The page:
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Games hacked to work with paddles?

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For many years I have rarely played paddle games. There are only a few that I really loved back in the day (Breakout, Kaboom) , and all my paddle controllers have suffered from jitter forever. Last weekend I was really in the mood for Breakout and so *finally* decided to disassemble, clean and fix a pair of paddles. They are now silky smooth. I spent the afternoon playing assorted paddle games, and then...

 

Started wondering why more games didnt use paddles. And wondered, with all the hacks and homebrews these days, if anyone had hacked a game to use paddles. Certainly driving games like Enduro and Pole position would be great with paddles. Also Gyrus, or maybe something like Phoenix, Beamrider or Juno First? (I only just found out that Astroblast can use paddles...previously I only ever played it with a joystick but its so much better with a paddle). So.... Any paddle hacks out there (or maybe a driving homebrew that I missed?)

 

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Phoenix, Beamrider or Juno First

 

Would be rather difficult for these ones, as they all use some vertical stick movements ;)

 

I'm not convinced by this sort of hack... with a paddle you expect your avatar to go instantaneously at the chosen place, but the time needed to go there with these shmups is part of the difficulty.

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Started wondering why more games didnt use paddles. And wondered, with all the hacks and homebrews these days, if anyone had hacked a game to use paddles.

 

 

They're programatically more complicated. With a joystick you read a single register and immediately have the directions of both joysticks, 2 additional registers return the states of the fire buttons.

 

With the paddles you must ground the capacitors to discharge them, remove the ground, then periodically poll the 4 capacitors to see how long it takes them to fully charge. The polling takes place in the kernel, the routine which draws the game screen, which means paddle games have less complex graphics.

 

This complexity, plus additional time required during the kernel, makes it difficult to hack paddle support into an existing game.

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They're programatically more complicated. With a joystick you read a single register and immediately have the directions of both joysticks, 2 additional registers return the states of the fire buttons.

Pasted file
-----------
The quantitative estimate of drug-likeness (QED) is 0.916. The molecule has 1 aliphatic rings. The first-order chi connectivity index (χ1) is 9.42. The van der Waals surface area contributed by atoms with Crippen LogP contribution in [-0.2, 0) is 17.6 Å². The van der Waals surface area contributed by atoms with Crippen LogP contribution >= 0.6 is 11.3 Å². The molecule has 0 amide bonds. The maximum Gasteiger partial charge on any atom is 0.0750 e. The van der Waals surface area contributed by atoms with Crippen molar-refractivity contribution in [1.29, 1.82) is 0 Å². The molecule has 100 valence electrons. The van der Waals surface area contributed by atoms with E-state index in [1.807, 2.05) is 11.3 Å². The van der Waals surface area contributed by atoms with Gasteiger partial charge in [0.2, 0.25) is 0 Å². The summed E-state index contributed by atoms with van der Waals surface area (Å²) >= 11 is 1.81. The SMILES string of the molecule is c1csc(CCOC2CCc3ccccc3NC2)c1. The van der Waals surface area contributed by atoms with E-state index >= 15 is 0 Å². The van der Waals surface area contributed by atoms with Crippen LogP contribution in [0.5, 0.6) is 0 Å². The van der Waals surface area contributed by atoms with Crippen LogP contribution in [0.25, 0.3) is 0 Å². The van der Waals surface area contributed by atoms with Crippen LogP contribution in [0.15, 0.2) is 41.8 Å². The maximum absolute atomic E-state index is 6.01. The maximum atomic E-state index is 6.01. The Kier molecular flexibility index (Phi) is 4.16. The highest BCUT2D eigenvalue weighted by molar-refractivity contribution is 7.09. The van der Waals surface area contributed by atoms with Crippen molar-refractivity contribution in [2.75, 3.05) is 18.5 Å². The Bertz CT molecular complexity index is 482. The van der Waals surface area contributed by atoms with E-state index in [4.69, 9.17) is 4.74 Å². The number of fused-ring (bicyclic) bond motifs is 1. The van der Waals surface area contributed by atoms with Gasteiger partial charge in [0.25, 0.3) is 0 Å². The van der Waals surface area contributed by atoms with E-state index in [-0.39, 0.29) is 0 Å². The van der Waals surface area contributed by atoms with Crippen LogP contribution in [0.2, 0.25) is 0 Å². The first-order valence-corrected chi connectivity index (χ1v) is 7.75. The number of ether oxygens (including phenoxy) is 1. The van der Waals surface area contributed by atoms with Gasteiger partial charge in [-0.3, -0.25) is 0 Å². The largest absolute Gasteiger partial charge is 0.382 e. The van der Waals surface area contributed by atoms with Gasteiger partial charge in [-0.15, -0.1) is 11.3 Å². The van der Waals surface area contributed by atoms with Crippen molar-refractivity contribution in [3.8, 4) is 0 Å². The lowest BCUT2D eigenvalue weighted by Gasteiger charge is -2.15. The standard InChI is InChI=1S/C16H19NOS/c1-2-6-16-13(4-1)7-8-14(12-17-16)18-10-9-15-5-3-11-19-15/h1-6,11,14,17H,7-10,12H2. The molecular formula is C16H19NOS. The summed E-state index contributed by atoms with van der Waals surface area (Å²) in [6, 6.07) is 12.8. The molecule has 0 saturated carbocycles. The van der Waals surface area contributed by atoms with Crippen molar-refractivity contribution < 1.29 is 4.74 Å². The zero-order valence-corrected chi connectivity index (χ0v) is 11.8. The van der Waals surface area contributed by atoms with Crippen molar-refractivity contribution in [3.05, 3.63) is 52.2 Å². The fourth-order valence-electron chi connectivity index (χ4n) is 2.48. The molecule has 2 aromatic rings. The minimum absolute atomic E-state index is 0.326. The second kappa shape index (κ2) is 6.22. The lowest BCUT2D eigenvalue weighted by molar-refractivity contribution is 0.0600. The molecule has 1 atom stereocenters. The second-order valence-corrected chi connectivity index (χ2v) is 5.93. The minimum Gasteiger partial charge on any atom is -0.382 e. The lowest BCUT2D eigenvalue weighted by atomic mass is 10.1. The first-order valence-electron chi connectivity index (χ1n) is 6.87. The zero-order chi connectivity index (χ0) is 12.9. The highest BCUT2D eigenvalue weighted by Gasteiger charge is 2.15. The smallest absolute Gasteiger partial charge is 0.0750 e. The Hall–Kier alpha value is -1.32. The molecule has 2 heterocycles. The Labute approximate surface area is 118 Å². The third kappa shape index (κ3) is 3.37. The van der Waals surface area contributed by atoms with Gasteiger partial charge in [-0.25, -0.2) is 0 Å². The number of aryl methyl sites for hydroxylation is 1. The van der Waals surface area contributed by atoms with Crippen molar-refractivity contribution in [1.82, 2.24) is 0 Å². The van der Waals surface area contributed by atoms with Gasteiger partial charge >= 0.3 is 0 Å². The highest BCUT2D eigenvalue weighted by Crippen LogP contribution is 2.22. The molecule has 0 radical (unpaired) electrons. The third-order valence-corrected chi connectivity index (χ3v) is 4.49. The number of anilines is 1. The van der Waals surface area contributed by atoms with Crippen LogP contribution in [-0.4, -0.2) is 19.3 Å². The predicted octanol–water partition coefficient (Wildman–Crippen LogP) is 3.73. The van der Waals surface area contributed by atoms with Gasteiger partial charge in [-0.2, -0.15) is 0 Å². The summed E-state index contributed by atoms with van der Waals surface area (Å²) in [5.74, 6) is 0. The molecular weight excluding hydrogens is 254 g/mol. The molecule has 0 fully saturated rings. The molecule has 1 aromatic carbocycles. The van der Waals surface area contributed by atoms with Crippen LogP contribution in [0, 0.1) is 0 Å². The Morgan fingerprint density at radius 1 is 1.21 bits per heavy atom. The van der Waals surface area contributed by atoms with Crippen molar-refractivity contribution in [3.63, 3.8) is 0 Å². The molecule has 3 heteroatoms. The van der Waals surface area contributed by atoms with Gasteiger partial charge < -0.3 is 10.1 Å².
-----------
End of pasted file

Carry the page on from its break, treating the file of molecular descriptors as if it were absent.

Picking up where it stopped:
With the paddles you must ground the capacitors to discharge them, remove the ground, then periodically poll the 4 capacitors to see how long it takes them to fully charge. The polling takes place in the kernel, the routine which draws the game screen, which means paddle games have less complex graphics.

 

This complexity, plus additional time required during the kernel, makes it difficult to hack paddle support into an existing game.

Huh. I had no idea that programming for the paddles was so much more complicated! Thanks for sharing the explanation.

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Yup...the number of "samples" read during the display determines the resolution of movement, too.

 

I don't think I've seen a paddle-specific conversion (other than some pinball games hacked to use their triggers - that type is not dependant on timing). There's been some Trakball and Driving controller hacks, tho.

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Very interesting.... I had no idea. I know back in the 80s when I used to play around programming on my 800xl, using paddles was easy as can be. Read a memory location for the paddle value, and just feed that to the horizontal register for your player. I never would have imagined it was so tricky on the 2600. Then again, any time I read anything about programming the 2600, my head spins.... So little ram... Such limited cpu time...no image/video buffer. It blows my mind how anyone can make a game more complicated than Breakout on it. Anyway, thanks for the explanation.

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What's required, from a programming perspective, to read a driving controller? I know that they work very different, internally, than a paddle. Would a driving controller hack require substantially more kernal time than reading the joystick registers?

 

I'd love to see a driving controller hack for Enduro, Pole Position or Gyruss.

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This complexity, plus additional time required during the kernel, makes it difficult to hack paddle support into an existing game.

True.

 

Reading the trackball is even more complicated. But you don't have to do that every scanline to get full resolution. There is a better chance to find some spare cycles over e.g. 10 scanlines than even much less cycles every scanline.

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What's required, from a programming perspective, to read a driving controller? I know that they work very different, internally, than a paddle. Would a driving controller hack require substantially more kernal time than reading the joystick registers?

 

I'd love to see a driving controller hack for Enduro, Pole Position or Gyruss.